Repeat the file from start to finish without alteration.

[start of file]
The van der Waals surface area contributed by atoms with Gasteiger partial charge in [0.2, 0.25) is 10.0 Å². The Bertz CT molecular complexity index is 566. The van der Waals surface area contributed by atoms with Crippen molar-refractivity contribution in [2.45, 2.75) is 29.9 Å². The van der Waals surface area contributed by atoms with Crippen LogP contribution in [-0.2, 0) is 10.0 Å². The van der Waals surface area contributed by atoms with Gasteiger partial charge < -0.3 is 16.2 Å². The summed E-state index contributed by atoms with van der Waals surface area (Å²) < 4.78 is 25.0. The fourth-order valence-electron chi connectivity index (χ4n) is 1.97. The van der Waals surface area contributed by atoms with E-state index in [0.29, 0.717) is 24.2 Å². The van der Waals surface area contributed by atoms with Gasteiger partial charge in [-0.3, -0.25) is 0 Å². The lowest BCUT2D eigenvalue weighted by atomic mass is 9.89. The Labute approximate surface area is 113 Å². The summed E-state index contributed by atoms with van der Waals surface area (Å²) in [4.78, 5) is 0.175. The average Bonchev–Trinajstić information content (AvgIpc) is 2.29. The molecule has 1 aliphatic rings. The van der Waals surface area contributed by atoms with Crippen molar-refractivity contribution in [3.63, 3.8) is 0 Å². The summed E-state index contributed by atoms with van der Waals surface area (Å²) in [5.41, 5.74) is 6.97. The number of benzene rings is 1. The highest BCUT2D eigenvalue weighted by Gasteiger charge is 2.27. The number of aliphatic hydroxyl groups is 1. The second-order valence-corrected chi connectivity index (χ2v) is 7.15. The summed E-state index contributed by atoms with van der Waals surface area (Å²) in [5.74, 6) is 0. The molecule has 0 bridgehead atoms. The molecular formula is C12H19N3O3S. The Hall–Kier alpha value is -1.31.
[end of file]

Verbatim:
The van der Waals surface area contributed by atoms with Gasteiger partial charge in [0.2, 0.25) is 10.0 Å². The Bertz CT molecular complexity index is 566. The van der Waals surface area contributed by atoms with Crippen molar-refractivity contribution in [2.45, 2.75) is 29.9 Å². The van der Waals surface area contributed by atoms with Crippen LogP contribution in [-0.2, 0) is 10.0 Å². The van der Waals surface area contributed by atoms with Gasteiger partial charge < -0.3 is 16.2 Å². The summed E-state index contributed by atoms with van der Waals surface area (Å²) < 4.78 is 25.0. The fourth-order valence-electron chi connectivity index (χ4n) is 1.97. The van der Waals surface area contributed by atoms with E-state index in [0.29, 0.717) is 24.2 Å². The van der Waals surface area contributed by atoms with Gasteiger partial charge in [-0.3, -0.25) is 0 Å². The lowest BCUT2D eigenvalue weighted by atomic mass is 9.89. The Labute approximate surface area is 113 Å². The summed E-state index contributed by atoms with van der Waals surface area (Å²) in [4.78, 5) is 0.175. The average Bonchev–Trinajstić information content (AvgIpc) is 2.29. The molecule has 1 aliphatic rings. The van der Waals surface area contributed by atoms with Crippen molar-refractivity contribution in [3.63, 3.8) is 0 Å². The summed E-state index contributed by atoms with van der Waals surface area (Å²) in [5.41, 5.74) is 6.97. The number of benzene rings is 1. The highest BCUT2D eigenvalue weighted by Gasteiger charge is 2.27. The number of aliphatic hydroxyl groups is 1. The second-order valence-corrected chi connectivity index (χ2v) is 7.15. The summed E-state index contributed by atoms with van der Waals surface area (Å²) in [5.74, 6) is 0. The molecule has 0 bridgehead atoms. The molecular formula is C12H19N3O3S. The Hall–Kier alpha value is -1.31.